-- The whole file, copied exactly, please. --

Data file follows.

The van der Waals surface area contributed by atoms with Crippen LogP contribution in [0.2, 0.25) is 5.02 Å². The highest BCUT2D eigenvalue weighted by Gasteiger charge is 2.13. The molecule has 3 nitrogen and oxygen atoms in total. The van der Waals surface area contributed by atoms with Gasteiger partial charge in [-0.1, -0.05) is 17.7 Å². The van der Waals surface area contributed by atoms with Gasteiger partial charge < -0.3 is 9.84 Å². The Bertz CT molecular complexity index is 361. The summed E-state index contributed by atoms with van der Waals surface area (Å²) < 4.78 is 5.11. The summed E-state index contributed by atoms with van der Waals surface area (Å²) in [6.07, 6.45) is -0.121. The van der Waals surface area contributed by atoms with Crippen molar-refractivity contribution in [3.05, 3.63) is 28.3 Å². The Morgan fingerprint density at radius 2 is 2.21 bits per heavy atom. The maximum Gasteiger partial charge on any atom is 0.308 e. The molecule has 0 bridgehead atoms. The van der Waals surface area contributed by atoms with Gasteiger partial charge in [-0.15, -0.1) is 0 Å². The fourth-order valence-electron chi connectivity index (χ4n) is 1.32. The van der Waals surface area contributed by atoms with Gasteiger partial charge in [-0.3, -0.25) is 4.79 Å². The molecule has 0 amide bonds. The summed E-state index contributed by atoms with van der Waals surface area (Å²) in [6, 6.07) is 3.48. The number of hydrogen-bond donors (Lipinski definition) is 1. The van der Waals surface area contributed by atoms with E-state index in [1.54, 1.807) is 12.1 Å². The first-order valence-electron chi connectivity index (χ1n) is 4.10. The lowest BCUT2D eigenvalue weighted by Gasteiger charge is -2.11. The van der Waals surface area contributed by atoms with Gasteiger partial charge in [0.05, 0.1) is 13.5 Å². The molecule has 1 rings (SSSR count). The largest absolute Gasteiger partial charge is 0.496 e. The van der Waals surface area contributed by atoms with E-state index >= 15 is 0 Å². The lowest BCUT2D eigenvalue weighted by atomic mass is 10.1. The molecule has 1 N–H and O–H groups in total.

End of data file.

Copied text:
The van der Waals surface area contributed by atoms with Crippen LogP contribution in [0.2, 0.25) is 5.02 Å². The highest BCUT2D eigenvalue weighted by Gasteiger charge is 2.13. The molecule has 3 nitrogen and oxygen atoms in total. The van der Waals surface area contributed by atoms with Gasteiger partial charge in [-0.1, -0.05) is 17.7 Å². The van der Waals surface area contributed by atoms with Gasteiger partial charge < -0.3 is 9.84 Å². The Bertz CT molecular complexity index is 361. The summed E-state index contributed by atoms with van der Waals surface area (Å²) < 4.78 is 5.11. The summed E-state index contributed by atoms with van der Waals surface area (Å²) in [6.07, 6.45) is -0.121. The van der Waals surface area contributed by atoms with Crippen molar-refractivity contribution in [3.05, 3.63) is 28.3 Å². The Morgan fingerprint density at radius 2 is 2.21 bits per heavy atom. The maximum Gasteiger partial charge on any atom is 0.308 e. The molecule has 0 bridgehead atoms. The van der Waals surface area contributed by atoms with Gasteiger partial charge in [-0.15, -0.1) is 0 Å². The fourth-order valence-electron chi connectivity index (χ4n) is 1.32. The van der Waals surface area contributed by atoms with Gasteiger partial charge in [-0.3, -0.25) is 4.79 Å². The molecule has 0 amide bonds. The summed E-state index contributed by atoms with van der Waals surface area (Å²) in [6, 6.07) is 3.48. The number of hydrogen-bond donors (Lipinski definition) is 1. The van der Waals surface area contributed by atoms with E-state index in [1.54, 1.807) is 12.1 Å². The first-order valence-electron chi connectivity index (χ1n) is 4.10. The lowest BCUT2D eigenvalue weighted by Gasteiger charge is -2.11. The van der Waals surface area contributed by atoms with Gasteiger partial charge in [0.05, 0.1) is 13.5 Å². The molecule has 1 rings (SSSR count). The largest absolute Gasteiger partial charge is 0.496 e. The van der Waals surface area contributed by atoms with E-state index >= 15 is 0 Å². The lowest BCUT2D eigenvalue weighted by atomic mass is 10.1. The molecule has 1 N–H and O–H groups in total.